I love how pissed off people are at parts of The Hunger Games: Mockingjay Part 2. Not because I feed on the anger of others. Okay, not just because of that. No, I love it because this franchise that was poo-pooed and tsk-tsked as being “young adult” just completed one of the bravest fictional treatises on the hidden costs of war, the insidious nature of propaganda and martyrdom, the flaws inherent in all political dogmas and a subversion of traditional marriage and gender roles. And it did so looking goooood!!!

Director Francis Lawrence and screenwriters Peter Craig and Danny Strong were working from Suzanne Collins’ adaptation of her own novel. And it shows. The themes she cultivated aren’t just present, they’re highlighted and underlined. The best adaptations enhance what came before; the novels were limited by a first-person approach, meaning the films can further contextualize moments. For example, there’s a scene late in the film involving Katniss (Jennifer Lawrence) and Coin (Julianne Moore) where the expression on our hero’s face so drastically changes her implied meaning; it is a fact the book literally couldn’t show. It’s stuff like that that makes movies better than books. Oh, did I say that out loud? Eep!

Honestly, the events themselves are fairly tepid and expected (until the climax). This is all about tying a bow around characters and messages. The final film in a multibillion dollar action franchise doesn’t have an explosion in the last half hour. Picking up in the moments after the last film, Katniss heals from injuries inflicted by Peeta (Josh Hutcherson), who was brainwashed by President Snow (Donald Sutherland). She sneaks to the front lines, falls in with a small group of soldiers, fights her way to the front door of the capitol and…the rest would be spoilers.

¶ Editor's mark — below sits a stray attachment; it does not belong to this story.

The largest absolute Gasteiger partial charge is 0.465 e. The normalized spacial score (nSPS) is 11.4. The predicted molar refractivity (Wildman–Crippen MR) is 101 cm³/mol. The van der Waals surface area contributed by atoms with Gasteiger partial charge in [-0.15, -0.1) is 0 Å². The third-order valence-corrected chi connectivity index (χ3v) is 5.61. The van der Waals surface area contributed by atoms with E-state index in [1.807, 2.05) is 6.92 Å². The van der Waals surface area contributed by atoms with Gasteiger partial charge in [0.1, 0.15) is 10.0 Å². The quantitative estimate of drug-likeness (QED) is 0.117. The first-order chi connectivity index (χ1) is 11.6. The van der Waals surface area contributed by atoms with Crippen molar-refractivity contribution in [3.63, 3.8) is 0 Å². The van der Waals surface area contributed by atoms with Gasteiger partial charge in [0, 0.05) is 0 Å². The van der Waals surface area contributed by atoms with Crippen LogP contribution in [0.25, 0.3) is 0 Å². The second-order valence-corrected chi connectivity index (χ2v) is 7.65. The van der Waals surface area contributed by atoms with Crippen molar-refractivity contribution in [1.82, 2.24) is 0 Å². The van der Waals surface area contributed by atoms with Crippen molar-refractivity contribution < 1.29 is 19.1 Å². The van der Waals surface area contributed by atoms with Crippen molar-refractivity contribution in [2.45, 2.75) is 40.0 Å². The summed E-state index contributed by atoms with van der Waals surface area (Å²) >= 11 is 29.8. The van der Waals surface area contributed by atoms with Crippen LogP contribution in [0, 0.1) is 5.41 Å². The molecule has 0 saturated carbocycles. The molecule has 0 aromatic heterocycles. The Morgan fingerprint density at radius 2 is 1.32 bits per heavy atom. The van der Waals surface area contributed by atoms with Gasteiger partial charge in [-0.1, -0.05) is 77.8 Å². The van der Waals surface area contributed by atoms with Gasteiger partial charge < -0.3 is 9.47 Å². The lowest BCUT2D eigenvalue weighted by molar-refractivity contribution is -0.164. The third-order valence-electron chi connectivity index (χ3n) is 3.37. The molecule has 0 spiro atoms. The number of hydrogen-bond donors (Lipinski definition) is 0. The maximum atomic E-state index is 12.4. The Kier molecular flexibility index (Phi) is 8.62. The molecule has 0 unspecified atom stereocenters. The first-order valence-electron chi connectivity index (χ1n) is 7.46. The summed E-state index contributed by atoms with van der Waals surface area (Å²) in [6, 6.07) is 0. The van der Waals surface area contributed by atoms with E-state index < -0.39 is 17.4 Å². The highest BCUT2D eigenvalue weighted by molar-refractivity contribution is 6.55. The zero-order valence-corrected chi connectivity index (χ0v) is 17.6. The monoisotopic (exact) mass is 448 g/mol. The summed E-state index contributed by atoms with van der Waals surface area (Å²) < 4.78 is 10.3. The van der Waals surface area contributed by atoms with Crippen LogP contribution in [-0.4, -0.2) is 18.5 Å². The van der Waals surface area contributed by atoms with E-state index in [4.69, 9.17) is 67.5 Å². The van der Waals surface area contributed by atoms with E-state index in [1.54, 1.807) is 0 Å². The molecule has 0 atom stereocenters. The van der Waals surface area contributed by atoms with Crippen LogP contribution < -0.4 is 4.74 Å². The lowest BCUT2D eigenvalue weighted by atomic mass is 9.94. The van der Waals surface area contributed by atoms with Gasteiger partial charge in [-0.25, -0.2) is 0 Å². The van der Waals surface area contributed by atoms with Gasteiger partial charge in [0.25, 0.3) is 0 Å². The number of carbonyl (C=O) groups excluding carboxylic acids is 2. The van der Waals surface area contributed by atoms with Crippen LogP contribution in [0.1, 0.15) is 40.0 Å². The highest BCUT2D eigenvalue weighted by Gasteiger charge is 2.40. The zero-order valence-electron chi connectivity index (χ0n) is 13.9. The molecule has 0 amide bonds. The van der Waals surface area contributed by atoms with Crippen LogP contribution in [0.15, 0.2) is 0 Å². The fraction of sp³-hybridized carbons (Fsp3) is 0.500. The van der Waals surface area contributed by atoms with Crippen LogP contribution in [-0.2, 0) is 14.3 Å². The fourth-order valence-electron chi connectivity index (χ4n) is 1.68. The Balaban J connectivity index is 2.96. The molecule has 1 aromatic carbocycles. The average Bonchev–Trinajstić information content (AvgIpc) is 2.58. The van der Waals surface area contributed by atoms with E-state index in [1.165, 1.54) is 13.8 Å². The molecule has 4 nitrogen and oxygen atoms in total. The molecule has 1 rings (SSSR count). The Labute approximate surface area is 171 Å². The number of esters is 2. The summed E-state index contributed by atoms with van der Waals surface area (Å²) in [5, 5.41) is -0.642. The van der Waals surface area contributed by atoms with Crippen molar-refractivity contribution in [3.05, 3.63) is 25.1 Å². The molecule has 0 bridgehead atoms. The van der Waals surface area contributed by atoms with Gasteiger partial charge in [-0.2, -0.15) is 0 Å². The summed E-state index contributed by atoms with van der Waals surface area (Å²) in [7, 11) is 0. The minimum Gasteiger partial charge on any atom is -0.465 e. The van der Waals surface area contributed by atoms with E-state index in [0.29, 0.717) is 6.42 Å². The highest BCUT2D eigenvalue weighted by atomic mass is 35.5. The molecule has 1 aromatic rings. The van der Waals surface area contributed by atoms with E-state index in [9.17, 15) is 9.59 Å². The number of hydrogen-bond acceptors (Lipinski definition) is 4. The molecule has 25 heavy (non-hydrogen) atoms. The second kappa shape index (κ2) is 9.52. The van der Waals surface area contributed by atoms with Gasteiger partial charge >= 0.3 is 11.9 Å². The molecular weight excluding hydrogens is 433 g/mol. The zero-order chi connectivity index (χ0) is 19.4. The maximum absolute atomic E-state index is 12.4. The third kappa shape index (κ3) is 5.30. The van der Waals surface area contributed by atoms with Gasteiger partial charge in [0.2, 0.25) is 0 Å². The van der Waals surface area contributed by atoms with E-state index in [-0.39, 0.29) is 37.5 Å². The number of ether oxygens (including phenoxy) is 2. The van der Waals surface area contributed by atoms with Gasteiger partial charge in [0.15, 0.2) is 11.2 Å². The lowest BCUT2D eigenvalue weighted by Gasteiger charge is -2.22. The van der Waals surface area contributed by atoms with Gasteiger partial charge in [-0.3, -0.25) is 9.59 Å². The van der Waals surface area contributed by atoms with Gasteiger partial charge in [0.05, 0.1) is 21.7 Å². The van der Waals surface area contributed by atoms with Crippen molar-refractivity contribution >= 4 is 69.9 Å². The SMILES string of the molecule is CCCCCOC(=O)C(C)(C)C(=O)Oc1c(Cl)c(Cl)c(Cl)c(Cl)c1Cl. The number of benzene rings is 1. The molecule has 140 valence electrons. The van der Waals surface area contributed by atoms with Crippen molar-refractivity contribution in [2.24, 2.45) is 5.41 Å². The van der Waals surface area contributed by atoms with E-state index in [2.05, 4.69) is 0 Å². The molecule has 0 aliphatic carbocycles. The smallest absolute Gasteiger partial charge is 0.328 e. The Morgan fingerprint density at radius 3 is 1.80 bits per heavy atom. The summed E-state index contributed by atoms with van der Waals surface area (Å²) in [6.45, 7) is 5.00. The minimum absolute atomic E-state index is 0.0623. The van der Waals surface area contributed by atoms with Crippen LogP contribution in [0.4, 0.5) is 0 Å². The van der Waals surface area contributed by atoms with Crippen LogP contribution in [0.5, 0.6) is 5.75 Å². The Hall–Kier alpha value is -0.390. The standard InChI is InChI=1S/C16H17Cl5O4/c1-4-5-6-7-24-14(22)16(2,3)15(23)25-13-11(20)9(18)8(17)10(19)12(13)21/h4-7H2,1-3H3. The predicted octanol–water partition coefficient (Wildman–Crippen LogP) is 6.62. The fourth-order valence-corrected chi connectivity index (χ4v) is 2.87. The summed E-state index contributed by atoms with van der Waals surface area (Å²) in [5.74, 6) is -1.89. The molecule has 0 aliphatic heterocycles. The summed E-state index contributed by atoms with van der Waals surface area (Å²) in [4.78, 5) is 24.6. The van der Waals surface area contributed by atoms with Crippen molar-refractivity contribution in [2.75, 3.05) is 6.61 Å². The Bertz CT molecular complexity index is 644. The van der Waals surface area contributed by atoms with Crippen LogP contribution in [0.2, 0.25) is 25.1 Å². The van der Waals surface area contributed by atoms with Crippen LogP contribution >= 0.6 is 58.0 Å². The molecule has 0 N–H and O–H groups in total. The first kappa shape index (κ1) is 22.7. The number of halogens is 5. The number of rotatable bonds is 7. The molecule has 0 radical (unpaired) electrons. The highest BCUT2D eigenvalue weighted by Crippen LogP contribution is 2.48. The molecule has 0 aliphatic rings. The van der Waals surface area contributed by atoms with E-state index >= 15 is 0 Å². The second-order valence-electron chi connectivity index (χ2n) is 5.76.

Trimming plot and major set-piece action for introspective soul searching and meditations about what “regime change” in war-torn regions truly represents is why this series is so special. Well, that and Jennifer Lawrence. Whoever locked in the Oscar winner before she became an Oscar winner better still get fruit baskets and kisses on the regular. None of this works without her sincerity and passion, without her ability to nonverbally emote as well as any actor, living or dead. She routinely saves dialogue from dying a melodramatic death and pulled off a love triangle without coming across as an underwritten and reprehensible stereotype of a fickle woman. Katniss deserves her place among the great heroes of cinema, and don’t you dare assume the word “female” was implied before “heroes” in that statement.

Are there flaws? A few. Prim (Willow Shields) needed more screen time, specifically with Katniss, Gale never quite worked in any film and the pacing of this final act was a bit dodgy. But those are nits to be picked some other time. The Hunger Games series is one of those rare critically beloved, publicly championed occurrences that deserves admiration for its ability to entertain in a sophisticated, meaningful, intelligent way.

Grade = A

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